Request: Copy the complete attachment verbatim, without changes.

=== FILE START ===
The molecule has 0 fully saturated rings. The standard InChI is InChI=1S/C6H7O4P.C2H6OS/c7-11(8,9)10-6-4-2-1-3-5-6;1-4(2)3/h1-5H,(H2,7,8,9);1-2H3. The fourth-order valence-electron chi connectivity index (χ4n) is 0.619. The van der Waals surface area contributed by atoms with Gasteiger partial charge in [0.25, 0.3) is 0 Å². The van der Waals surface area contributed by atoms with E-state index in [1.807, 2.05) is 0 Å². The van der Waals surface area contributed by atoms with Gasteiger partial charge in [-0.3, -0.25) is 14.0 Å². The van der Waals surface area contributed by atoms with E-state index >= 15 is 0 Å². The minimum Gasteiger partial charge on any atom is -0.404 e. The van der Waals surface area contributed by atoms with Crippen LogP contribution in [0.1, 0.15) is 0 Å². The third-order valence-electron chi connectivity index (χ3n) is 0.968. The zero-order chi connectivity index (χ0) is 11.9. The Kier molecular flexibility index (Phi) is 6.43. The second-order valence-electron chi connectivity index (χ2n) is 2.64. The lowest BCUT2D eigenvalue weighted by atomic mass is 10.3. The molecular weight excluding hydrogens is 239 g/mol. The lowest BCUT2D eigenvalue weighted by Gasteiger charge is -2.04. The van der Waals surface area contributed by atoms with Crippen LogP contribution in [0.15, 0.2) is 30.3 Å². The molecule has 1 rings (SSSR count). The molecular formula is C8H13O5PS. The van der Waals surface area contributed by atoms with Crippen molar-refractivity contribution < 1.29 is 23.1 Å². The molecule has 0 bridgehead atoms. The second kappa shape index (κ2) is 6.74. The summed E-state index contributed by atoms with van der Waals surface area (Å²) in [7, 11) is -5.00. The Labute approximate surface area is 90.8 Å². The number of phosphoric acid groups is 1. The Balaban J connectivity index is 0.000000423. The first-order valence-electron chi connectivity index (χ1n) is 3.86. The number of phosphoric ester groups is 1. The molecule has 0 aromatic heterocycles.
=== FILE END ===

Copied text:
The molecule has 0 fully saturated rings. The standard InChI is InChI=1S/C6H7O4P.C2H6OS/c7-11(8,9)10-6-4-2-1-3-5-6;1-4(2)3/h1-5H,(H2,7,8,9);1-2H3. The fourth-order valence-electron chi connectivity index (χ4n) is 0.619. The van der Waals surface area contributed by atoms with Gasteiger partial charge in [0.25, 0.3) is 0 Å². The van der Waals surface area contributed by atoms with E-state index in [1.807, 2.05) is 0 Å². The van der Waals surface area contributed by atoms with Gasteiger partial charge in [-0.3, -0.25) is 14.0 Å². The van der Waals surface area contributed by atoms with E-state index >= 15 is 0 Å². The minimum Gasteiger partial charge on any atom is -0.404 e. The van der Waals surface area contributed by atoms with Crippen LogP contribution in [0.1, 0.15) is 0 Å². The third-order valence-electron chi connectivity index (χ3n) is 0.968. The zero-order chi connectivity index (χ0) is 11.9. The Kier molecular flexibility index (Phi) is 6.43. The second-order valence-electron chi connectivity index (χ2n) is 2.64. The lowest BCUT2D eigenvalue weighted by atomic mass is 10.3. The molecular weight excluding hydrogens is 239 g/mol. The lowest BCUT2D eigenvalue weighted by Gasteiger charge is -2.04. The van der Waals surface area contributed by atoms with Crippen LogP contribution in [0.15, 0.2) is 30.3 Å². The molecule has 1 rings (SSSR count). The molecular formula is C8H13O5PS. The van der Waals surface area contributed by atoms with Crippen molar-refractivity contribution < 1.29 is 23.1 Å². The molecule has 0 bridgehead atoms. The second kappa shape index (κ2) is 6.74. The summed E-state index contributed by atoms with van der Waals surface area (Å²) in [7, 11) is -5.00. The Labute approximate surface area is 90.8 Å². The number of phosphoric acid groups is 1. The Balaban J connectivity index is 0.000000423. The first-order valence-electron chi connectivity index (χ1n) is 3.86. The number of phosphoric ester groups is 1. The molecule has 0 aromatic heterocycles.